Wednesday, October 16, 2013
Automakers Unleash Self-Driving Cars At Shows
TOKYO (Nikkei)--Honda Motor Co. (7267) has demonstrated its latest advances in self-driving technology at an intelligent transportation system expo this week as competitors have touted their own.
Honda unveiled a self-driving car based on the new Accord Hybrid at the ITS World Congress, running an outdoor demonstration at about 20kph.
- "Look, no hands!"
The company uses motion analysis technology from its Asimo humanoid robot to help the vehicle recognize pedestrians and decide how to react to them. The car employs mounted cameras to check the positions of nearby pedestrians, applying the brakes if it determines that someone is about to cross the road. It can communicate wirelessly with software on pedestrians' smartphones as well, helping to avoid collisions when someone suddenly emerges from a blind spot.
Honda also showed off a function that enables the car to use data from security cameras at a parking lot to find and take an open space without driver intervention.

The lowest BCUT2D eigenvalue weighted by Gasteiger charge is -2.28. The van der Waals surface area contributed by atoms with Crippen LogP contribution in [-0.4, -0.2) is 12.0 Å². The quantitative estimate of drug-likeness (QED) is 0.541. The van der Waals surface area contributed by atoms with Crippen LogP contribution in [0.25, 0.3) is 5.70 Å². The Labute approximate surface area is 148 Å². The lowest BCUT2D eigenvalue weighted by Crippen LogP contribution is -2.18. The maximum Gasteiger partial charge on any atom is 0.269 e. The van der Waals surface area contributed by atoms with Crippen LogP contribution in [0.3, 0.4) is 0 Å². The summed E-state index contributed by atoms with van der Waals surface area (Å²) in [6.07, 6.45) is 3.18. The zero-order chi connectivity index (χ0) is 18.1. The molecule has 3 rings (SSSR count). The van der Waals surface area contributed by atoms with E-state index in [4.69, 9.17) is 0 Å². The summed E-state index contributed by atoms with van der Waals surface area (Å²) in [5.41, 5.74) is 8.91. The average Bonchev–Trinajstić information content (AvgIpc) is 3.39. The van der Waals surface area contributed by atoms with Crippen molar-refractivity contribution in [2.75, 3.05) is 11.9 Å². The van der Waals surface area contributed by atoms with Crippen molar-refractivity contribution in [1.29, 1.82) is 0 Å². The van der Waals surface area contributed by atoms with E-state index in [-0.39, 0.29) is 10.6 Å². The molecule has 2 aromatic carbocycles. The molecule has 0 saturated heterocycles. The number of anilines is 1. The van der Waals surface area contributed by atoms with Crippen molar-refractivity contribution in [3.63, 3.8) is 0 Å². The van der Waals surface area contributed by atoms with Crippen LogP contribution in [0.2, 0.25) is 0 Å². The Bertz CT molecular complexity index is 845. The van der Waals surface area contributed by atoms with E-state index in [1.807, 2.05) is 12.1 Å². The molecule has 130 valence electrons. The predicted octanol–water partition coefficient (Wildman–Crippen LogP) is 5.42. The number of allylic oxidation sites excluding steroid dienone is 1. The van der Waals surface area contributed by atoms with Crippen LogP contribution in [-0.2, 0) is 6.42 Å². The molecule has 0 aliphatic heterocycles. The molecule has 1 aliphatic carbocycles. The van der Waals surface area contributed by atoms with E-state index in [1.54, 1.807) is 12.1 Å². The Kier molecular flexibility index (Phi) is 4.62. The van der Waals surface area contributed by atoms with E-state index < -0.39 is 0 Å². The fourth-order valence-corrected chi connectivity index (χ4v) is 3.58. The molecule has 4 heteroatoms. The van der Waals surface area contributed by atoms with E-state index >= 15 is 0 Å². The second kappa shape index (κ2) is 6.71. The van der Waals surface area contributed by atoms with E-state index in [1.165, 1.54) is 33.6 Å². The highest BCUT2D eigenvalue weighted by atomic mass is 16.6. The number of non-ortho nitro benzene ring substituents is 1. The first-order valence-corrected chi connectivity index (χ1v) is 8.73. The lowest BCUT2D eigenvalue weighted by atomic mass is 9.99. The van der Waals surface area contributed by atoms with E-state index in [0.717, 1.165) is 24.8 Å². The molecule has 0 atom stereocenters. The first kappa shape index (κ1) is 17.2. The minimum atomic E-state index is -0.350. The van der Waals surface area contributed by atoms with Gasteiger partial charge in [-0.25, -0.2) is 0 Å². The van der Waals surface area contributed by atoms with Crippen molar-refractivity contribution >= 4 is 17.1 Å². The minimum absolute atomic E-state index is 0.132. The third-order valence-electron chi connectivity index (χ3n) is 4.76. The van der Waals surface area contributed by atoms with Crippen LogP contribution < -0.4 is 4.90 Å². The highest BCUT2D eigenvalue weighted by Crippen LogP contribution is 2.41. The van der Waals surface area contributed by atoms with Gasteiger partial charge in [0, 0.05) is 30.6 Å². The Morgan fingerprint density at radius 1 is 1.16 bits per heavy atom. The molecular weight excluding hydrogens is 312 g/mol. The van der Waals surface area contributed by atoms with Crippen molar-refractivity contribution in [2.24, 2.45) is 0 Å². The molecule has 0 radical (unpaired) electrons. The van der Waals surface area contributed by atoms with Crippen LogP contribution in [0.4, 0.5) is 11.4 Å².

Toyota Motor Corp. (7203) revealed an automatic driving system to the press ahead of the event. The test vehicle drove itself on Tokyo-area expressways in a demonstration, using cameras and radar to detect lines on the road and the trajectories of vehicles ahead.
Nissan Motor Co. (7201) demonstrated at a different expo this month a self-driving vehicle, based on the Leaf electric car, that can detect oncoming vehicles and navigate intersections.
With automakers aiming for zero traffic fatalities, self-driving cars are considered the ultimate safety technology, removing human error from the equation.
"By combining (self-driving capabilities) with ecologically friendly cars such as electric vehicles, we can solve the auto industry's two major problems: environmental issues and traffic accidents," Nissan Chief Operating Officer Toshiyuki Shiga says.
Honda made no definite statements about when its offering would be available. Toyota aims to roll out its driver support system in mid-decade. Nissan had already announced its intent to put a self-driving car on the market by 2020.
(The Nikkei, Oct. 16 morning edition)